Classical Views of the Soul
Note 1: Aristotle. 1/6/99
At the beginning of Book II of On The Soul, Aristotle makes the following statement about the progress of his inquiry into the nature of his object:
"Let the foregoing suffice as our account of the views concerning the soul which have been handed on by our predecessors; let us now dismiss them and make as it were a completely fresh start. . . ."
What strikes me as significant about Aristotle's (dis)missal of his predecessors in early attempts to define the soul is the fact that virtually any philosopher at any point in time can review previous statements and reach the same conclusion that Aristotle does; that "a completely fresh start" is necessary if there is to be any hope of resolving the issues standing in the way of consensus over what exactly the sign "soul" signifies. On another level of discourse, one not necessarily determined by rigorous philosophical methodology, most people would probably find any number of statements about the nature of the soul that violated in one way or another what they personally held to be true about the object of Aristotle's scrutiny. Some people might even (dis)allow scrutiny altogether in the belief that philosophical analysis of the sacred content of the human entity is exactly the point of (wo)man being kicked out of the Garden of Eden when she/he ate the fruit of the tree of the knowledge of good and evil in the first place. Better not look too closely at the ideas and concepts that form the ground of belief where the sacred material of faith comes in to play because we might well be confronted with so many conflicting opinions and contradictory assertions that it becomes impossible to maintain any confidence whatsoever in the reality of the object we are trying to grasp. Body, without soul, after all, reduces (wo)man to just another animal in a world that takes little or no notice of the ones already here who do not possess a soul and who, therefore, have no hope of obtaining eternal life.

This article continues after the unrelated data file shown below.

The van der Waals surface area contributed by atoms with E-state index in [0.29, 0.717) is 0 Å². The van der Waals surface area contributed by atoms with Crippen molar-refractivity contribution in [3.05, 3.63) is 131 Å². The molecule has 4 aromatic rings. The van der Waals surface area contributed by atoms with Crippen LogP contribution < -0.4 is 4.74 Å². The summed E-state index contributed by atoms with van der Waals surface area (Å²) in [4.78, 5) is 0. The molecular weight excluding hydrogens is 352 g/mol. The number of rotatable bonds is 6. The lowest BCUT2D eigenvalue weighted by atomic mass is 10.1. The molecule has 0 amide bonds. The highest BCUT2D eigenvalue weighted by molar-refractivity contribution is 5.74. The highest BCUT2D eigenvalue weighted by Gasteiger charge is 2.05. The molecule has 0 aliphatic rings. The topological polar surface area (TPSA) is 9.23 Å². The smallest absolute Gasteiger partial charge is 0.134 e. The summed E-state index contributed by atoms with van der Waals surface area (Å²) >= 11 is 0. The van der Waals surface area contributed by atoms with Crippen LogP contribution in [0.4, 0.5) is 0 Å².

Aristotle, for his part, and mostly because of the strength of the tradition he inherited, did not restrict the existence of soul to human beings. At the very beginning of his discourse on the soul Aristotle states that
"The knowledge of the soul admittedly contributes greatly to the advance of truth in general, and, above all, to our understanding of Nature, for the soul is in some sense the principle of animal life."
Linking knowledge of the soul to a general advance of truth in our understanding of Nature raises the stakes of the game to a level any player welcomes and fears simultaneously. Making soul the principle of animal life, as Aristotle does here, opens his discourse to the possibility of a supreme success, if he can manage to formulate a definition of it that satisfies the need for a consensus among conflicting points of view but, at the same time, creates the possibility of profound failure, if his definition falls short of settling the issue once and for all. He also states, furthermore, that "the soul plus the body constitutes the animal" and suggests thereby that all animals have both constituent parts since no one objects to the notion that animals have an obvious physical presence and reality. Whether the quality of being physically present constitutes, in and of itself, the fact or necessity that body also has or possesses a soul seems to be an issue more difficult to establish.